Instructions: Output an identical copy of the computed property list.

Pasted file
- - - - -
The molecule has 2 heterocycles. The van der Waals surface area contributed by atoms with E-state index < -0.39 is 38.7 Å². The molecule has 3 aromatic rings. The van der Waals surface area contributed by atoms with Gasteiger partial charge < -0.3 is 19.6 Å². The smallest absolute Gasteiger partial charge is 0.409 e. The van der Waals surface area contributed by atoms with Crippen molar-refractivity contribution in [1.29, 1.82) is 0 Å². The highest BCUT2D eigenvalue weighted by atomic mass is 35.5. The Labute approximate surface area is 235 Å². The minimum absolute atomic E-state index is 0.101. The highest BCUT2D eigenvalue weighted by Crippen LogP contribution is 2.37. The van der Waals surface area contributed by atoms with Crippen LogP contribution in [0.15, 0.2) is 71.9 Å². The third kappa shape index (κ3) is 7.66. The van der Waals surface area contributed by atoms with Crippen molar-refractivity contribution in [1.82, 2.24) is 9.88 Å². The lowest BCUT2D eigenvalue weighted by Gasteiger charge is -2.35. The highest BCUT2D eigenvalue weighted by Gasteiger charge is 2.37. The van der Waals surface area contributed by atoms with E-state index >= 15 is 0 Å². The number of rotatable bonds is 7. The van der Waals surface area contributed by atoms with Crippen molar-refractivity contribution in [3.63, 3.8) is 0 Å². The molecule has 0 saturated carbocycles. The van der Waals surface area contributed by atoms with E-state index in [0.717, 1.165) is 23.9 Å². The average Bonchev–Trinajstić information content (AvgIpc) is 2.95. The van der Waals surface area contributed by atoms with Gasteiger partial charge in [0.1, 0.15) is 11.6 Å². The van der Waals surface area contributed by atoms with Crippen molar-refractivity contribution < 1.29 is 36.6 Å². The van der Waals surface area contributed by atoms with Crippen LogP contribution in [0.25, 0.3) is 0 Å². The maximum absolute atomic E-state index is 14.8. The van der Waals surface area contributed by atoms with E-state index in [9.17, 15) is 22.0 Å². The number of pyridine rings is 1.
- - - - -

The molecule has 2 heterocycles. The van der Waals surface area contributed by atoms with E-state index < -0.39 is 38.7 Å². The molecule has 3 aromatic rings. The van der Waals surface area contributed by atoms with Gasteiger partial charge < -0.3 is 19.6 Å². The smallest absolute Gasteiger partial charge is 0.409 e. The van der Waals surface area contributed by atoms with Crippen molar-refractivity contribution in [1.29, 1.82) is 0 Å². The highest BCUT2D eigenvalue weighted by atomic mass is 35.5. The Labute approximate surface area is 235 Å². The minimum absolute atomic E-state index is 0.101. The highest BCUT2D eigenvalue weighted by Crippen LogP contribution is 2.37. The van der Waals surface area contributed by atoms with Crippen LogP contribution in [0.15, 0.2) is 71.9 Å². The third kappa shape index (κ3) is 7.66. The van der Waals surface area contributed by atoms with Crippen molar-refractivity contribution in [1.82, 2.24) is 9.88 Å². The lowest BCUT2D eigenvalue weighted by Gasteiger charge is -2.35. The highest BCUT2D eigenvalue weighted by Gasteiger charge is 2.37. The van der Waals surface area contributed by atoms with E-state index >= 15 is 0 Å². The number of rotatable bonds is 7. The van der Waals surface area contributed by atoms with Crippen molar-refractivity contribution in [3.63, 3.8) is 0 Å². The molecule has 0 saturated carbocycles. The van der Waals surface area contributed by atoms with E-state index in [0.717, 1.165) is 23.9 Å². The average Bonchev–Trinajstić information content (AvgIpc) is 2.95. The van der Waals surface area contributed by atoms with Gasteiger partial charge in [0.1, 0.15) is 11.6 Å². The van der Waals surface area contributed by atoms with Crippen molar-refractivity contribution < 1.29 is 36.6 Å². The van der Waals surface area contributed by atoms with Crippen LogP contribution in [0.25, 0.3) is 0 Å². The maximum absolute atomic E-state index is 14.8. The van der Waals surface area contributed by atoms with E-state index in [9.17, 15) is 22.0 Å². The number of pyridine rings is 1.